Areas of Expertise (6)
Dr Phil Porter is Reader in Geoscience and Geoscience Education in the School of Life and Medical Sciences at the University of Hertfordshire. He is a glacier scientist and has led and participated in numerous scientific expeditions to some of the last true wilderness areas on our planet - locations raging from the frozen wastes of the High-Arctic to the high peaks of the Himalaya. Phil‘s scientific work focuses on the response of glaciers to a warming world and, in particular, the impacts of warming on meltwater production and delivery.
Phil’s doctorate examined why some glaciers periodically move at high speeds (a process known as ‘surging’). This research entailed High-Arctic fieldwork totalling almost four months in duration and camping on the ice surface for that period. He is a British Science Association Media Fellow, has worked in the BBC Radio Science Unit, appeared on television, radio and in the written press.
University of Leeds: Ph.D., Geography 1997
University of Sheffield: B.A., Physical Geography 1991
- Fellow of the Higher Education Academy
- Fellow of the Royal Geographical Society
- Member of the Royal Geographical Society Accreditation Panel
- British Society for Geomorphology
- International Glaciological Society
- American Geophysical Union
Media Mentions (3)
Joining the dots between climate change and air quality
Air Quality News online
In terms of the perennial ‘chicken versus egg’ debate, Dr Philip Porter, a reader in Geoscience at the University of Hertfordshire says he believes air pollution likely came first. ‘You can argue that air pollution came first, but as with many aspects of environmental systems it’s never quite as simple as this,’ says Dr Porter.
Making the UK's dams safe, AI spots fake smiles, How many trees should we be planting?
BBC Inside Science online
In the light of the evacuation of the Derbyshire town of Whaley Bridge due to damage to the Todbrook reservoir dam and the threat of a catastrophic collapse, questions inevitably arise as to how ‘future proofed’ UK dams are?
The snowball effect of Arctic fires
BBC Science in Action online
Wildfires are an annual phenomenon across the arctic region, but this year they are far more intense than usual, we look at the drivers for these extreme fires and the consequences, in particular long term environmental change across the region.
Event Appearances (3)
The Shrinking Glaciers of Everest
Royal Society Manchester Science Festival 2016
The Shrinking Glaciers of Everest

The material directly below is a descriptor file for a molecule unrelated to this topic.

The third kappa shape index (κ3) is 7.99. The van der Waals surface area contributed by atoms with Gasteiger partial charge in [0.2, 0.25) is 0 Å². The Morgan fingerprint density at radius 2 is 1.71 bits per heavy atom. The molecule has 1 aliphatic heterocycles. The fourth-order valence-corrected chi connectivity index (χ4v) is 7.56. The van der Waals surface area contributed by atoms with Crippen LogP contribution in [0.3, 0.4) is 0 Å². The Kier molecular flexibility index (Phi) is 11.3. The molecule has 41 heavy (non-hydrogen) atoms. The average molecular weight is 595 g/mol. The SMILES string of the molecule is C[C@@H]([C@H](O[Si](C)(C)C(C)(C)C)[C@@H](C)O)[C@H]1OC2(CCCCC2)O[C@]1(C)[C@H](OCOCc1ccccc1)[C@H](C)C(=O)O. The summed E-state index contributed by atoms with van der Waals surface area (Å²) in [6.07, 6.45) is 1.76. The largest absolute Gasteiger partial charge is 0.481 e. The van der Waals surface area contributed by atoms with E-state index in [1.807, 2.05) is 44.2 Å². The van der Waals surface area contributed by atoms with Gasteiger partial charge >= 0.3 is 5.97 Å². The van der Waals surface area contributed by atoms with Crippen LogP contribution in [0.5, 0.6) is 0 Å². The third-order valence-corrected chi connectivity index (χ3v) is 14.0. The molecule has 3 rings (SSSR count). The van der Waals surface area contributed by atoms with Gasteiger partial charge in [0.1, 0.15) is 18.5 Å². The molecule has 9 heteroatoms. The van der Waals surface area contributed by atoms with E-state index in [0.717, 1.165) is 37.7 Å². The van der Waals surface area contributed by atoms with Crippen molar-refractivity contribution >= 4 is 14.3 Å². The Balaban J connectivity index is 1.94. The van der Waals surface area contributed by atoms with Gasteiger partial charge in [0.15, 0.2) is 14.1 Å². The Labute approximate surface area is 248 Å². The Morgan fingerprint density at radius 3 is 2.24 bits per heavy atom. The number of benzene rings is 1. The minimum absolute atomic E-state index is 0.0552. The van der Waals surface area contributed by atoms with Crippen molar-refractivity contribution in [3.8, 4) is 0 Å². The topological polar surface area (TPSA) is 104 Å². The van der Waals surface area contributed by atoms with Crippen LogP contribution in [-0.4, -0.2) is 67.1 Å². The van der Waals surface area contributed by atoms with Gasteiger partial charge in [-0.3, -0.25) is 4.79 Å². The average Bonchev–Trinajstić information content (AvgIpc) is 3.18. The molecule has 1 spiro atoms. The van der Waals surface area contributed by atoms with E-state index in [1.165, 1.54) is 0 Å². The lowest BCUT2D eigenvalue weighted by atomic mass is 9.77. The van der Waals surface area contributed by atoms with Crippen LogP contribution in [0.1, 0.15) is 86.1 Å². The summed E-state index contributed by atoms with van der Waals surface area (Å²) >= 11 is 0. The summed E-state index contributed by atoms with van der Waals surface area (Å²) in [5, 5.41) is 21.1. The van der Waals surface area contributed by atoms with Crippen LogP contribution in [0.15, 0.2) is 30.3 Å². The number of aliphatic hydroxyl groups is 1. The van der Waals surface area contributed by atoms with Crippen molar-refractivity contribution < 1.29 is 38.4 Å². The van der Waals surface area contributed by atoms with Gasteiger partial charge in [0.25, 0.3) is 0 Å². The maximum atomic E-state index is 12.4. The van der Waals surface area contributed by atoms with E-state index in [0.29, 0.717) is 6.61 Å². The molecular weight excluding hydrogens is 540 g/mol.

Royal Society Summer Science Festival 2015
Monitoring ablation and meltwater production from a debris-covered glacier in Nepal
International Glaciological Society, International Symposium on Glaciology in High-Mountain Asia 2015
Glacial Sediment Stores and Their ReworkingGeomorphology of Proglacial Systems
2019 In the light of heightened geomorphological activity associated with progressive deglaciation in alpine regions, the storage of sediments within and flux of sediments through the proglacial zone represents an increasingly important area for contemporary geomorphological and sedimentological study.
Open-source Telemetry Instrumentation for Networked and Real-time Glacier MonitoringAGUFM
2018 In-situ glacier monitoring efforts typically involve periodic acquisitions of data, at time intervals limited to when field sites can be accessed to retrieve and collect data. Although commercial satellite communication technologies can be implemented to transmit data back at periodic intervals, the increased cost of instrumentation and subscription services places such technology out of reach in many applications.
On the verge of a surge; Kongsvegen, northwestern Svalbard.AGU Fall Meeting Abstracts
2018 Surge-type glaciers switch regularly between slow and fast modes of flow, with surge-phase velocities that are typically 2-3 orders of magnitude higher than those in the longer quiescent phase. Surging arguably represents an extreme case of a glacier dynamic instability.
Near‐surface hydraulic conductivity of northern hemisphere glaciersHydrological Processes
2018 The hydrology of near‐surface glacier ice remains a neglected aspect of glacier hydrology despite its role in modulating meltwater delivery to downstream environments. To elucidate the hydrological characteristics of this near‐surface glacial weathering crust, we describe the design and operation of a capacitance‐based piezometer that enables rapid, economical deployment across multiple sites and provides an accurate, high‐resolution record of near‐surface water‐level fluctuations.
Assessing the applicability of terrestrial laser scanning for mapping englacial conduitsJournal of Glaciology
2018 The morphology of englacial drainage networks and their temporal evolution are poorly characterised, particularly within cold ice masses. At present, direct observations of englacial channels are restricted in both spatial and temporal resolution. Through novel use of a terrestrial laser scanning (TLS) system, the interior geometry of an englacial channel in Austre Brøggerbreen, Svalbard, was reconstructed and mapped.